Last month, Barack Obama reacted this way to the Supreme Court’s decision to allow terrorism suspects at Guantanamo Bay full access to federal courts and due process under the U.S. Constitution:
“The Court’s decision is a rejection of the Bush Administration’s attempt to create a legal black hole at Guantanamo — yet another failed policy supported by John McCain,” Obama said. “This is an important step toward reestablishing our credibility as a nation committed to the rule of law, and rejecting a false choice between fighting terrorism and respecting habeas corpus.”
Obama has been such a friend to this cause that 80 volunteer lawyers for Gitmo detainees endorsed his candidacy.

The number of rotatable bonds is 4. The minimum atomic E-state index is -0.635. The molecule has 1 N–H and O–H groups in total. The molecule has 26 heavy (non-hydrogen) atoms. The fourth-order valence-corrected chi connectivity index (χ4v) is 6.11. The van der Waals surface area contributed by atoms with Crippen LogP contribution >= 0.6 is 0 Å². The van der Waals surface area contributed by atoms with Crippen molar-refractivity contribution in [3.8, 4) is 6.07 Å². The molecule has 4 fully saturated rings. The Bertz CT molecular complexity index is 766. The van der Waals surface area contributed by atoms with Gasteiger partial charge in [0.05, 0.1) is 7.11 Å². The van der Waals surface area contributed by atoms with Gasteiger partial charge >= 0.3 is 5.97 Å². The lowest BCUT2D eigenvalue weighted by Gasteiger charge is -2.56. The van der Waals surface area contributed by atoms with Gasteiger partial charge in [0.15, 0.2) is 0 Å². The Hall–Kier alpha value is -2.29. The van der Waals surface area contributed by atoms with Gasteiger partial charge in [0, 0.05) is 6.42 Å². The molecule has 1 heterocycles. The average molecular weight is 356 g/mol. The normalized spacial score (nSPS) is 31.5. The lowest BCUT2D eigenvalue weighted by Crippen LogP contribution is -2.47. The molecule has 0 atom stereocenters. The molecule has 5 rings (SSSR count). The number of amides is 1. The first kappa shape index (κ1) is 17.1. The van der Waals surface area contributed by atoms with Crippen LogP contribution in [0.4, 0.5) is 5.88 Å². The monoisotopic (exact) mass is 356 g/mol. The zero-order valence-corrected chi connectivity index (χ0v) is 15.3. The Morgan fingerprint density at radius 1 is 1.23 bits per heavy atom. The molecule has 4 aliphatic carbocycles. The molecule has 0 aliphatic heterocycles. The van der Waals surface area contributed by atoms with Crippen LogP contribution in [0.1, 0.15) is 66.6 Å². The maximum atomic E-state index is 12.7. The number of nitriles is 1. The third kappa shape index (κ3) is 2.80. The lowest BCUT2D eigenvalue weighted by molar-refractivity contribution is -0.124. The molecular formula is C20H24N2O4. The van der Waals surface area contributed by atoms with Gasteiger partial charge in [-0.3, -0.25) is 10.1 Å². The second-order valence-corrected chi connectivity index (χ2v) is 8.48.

With that in mind, just a day or two ago, Obama told CNN that if Osama Bin Laden is ever captured alive, he should be executed.
Obama makes it clear that the habeas corpus writ that he supports applying to terrorism suspects can be thrown out the window based merely upon 1) the enormity of the allegation, 2) if the accuser is running for public office, 3) if the accused is hated by most voters, or 4) all of the above.
This is not exactly what I’d call a consistent position on the rule of law issue, but it was not unexpected.